How to Grill Fruit

Grilled Fruit
Grilled Peaches & Plums. Molly Watson
  • 01 of 05

    Start With Fresh, Ripe Fruit

    Fresh Fruit
    Peaches & Plums. Molly Watson

    When you grill fruit, you need to start with fresh, ripe fruit. Here, we're using luscious, lovely peaches and plums. Nectarines, pears, apples, and apricots are all also delicious on the grill using this method, as is pineapple. Even softer fruits such as strawberries and figs are good—just pull back on the grill time and treat them tenderly.

    Continue to 2 of 5 below.
  • 02 of 05

    Halve the Fruit for Grilling

    Fruit Ready to Grill
    Peaches & Plums to Grill. Molly Watson

    Cut larger fruits in half lengthwise. The idea is to expose as much surface area as possible on both halves to maximize exposure to the grill. Smaller fruit, such as strawberries or figs, can be left whole if you like. 

    Remove the pit from peaches, plums, nectarines, and apricots. Scoop out the core of pears or apples.

    If you want, you can peel the fruit before you grill it. Peeling the fruit is entirely a matter of taste, so it's up to you. (Many people will prefer the color and texture of leaving the peel on when they grill fruit; know too that the peel will help the cooked fruit hold together on the grill and when served.)

    Brush the fruit with a neutral flavored oil, such as canola or grapeseed oil. Put the fruit on a tray or baking sheet in order to transport it to the grill.

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  • 03 of 05

    Grill the Fruit!

    Making Grilled Fruit
    Fruit on the Grill. Molly Watson

    Set the fruit cut-side-down on a clean, oiled cooking grate over a medium hot fire. Cover and cook until grill-marked, tender, and heated through, about 5 minutes for smaller softer fruit like apricots, about 10 minutes for larger fruit like peaches, and up to 15 minutes for harder fruits like pears and apples.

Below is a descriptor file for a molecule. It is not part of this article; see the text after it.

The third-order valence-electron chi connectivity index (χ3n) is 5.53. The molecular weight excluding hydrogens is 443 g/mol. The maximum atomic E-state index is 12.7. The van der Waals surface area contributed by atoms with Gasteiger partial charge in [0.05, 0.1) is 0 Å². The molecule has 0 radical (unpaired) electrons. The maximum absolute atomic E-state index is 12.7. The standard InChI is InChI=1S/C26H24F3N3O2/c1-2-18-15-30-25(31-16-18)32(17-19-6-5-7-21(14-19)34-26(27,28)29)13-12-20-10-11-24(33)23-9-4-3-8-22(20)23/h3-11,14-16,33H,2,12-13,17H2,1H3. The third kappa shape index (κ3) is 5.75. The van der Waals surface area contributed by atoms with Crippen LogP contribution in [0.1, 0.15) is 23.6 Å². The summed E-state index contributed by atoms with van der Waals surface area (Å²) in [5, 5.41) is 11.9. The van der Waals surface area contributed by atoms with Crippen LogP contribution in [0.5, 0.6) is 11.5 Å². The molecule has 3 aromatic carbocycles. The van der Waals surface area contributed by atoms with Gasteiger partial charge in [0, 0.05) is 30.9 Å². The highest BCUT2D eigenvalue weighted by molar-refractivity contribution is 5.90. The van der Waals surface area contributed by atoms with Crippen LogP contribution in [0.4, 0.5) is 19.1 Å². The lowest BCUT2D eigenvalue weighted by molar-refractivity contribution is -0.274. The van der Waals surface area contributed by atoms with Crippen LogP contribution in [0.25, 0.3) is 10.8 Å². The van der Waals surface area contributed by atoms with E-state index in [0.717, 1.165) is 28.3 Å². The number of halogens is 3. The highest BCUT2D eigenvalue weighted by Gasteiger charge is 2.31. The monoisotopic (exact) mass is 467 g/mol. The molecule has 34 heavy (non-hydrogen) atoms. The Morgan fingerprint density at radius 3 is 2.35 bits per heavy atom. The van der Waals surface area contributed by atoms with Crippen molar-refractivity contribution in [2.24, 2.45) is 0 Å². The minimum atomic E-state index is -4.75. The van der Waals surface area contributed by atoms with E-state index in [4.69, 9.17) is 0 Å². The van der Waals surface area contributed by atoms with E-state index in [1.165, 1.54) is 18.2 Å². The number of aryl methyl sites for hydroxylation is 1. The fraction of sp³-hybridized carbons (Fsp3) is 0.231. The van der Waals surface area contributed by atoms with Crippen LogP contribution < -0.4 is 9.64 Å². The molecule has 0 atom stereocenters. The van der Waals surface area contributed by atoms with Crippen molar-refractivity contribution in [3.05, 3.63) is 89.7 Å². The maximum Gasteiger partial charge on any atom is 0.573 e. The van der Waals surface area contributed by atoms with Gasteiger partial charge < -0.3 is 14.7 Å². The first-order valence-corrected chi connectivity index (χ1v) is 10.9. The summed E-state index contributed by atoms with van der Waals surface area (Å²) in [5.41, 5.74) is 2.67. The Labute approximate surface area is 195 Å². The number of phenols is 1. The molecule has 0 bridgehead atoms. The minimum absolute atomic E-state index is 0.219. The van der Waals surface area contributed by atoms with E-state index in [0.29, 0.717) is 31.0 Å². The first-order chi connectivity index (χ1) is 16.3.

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  • 04 of 05

    Grill Second Side

    Fruit with Grill Marks
    Grilling Fruit. Molly Watson

    You can turn the fruit over, if the fruit halves are particularly large or if you like, just make sure the other side is oiled.

    If you're planning to serve the fruit for dessert, you can sprinkle the cut surface with a bit of sugar or brown sugar or drizzle it with a bit of honey or maple syrup for extra sweetness and caramelization. About 1 teaspoon per piece of fruit is a reasonable place to start, but a person could certainly sprinkle on a bit more.

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  • 05 of 05

    How to Serve Grilled Fruit

    Grilled Peaches
    Grilled Peaches With Brown Sugar. Molly Watson

    Serve grilled fruit hot or warm, on its own or alongside grilled meats (it's particularly delicious with grilled pork). Grilled fruit also makes an insanely easy and fabulous summer dessert – serve with ice cream or frozen yogurt for maximum impact.

    Grilled fruit is tasty on its own, alongside grilled meats, or served as dessert with a scoop of ice cream (this Buttermilk Ice Cream is amazing with grilled fruit, but your favorite flavor will be tasty too) or frozen yogurt.

    Once you 1) taste the extra sweetness touched with a bit of smoke a grill brings to fruit and 2) see how supremely easy it is to make this luscious dessert, you may be turning to the treat frequently every summer.

    Here, the peaches have been sprinkled with brown sugar while they were still on the grill.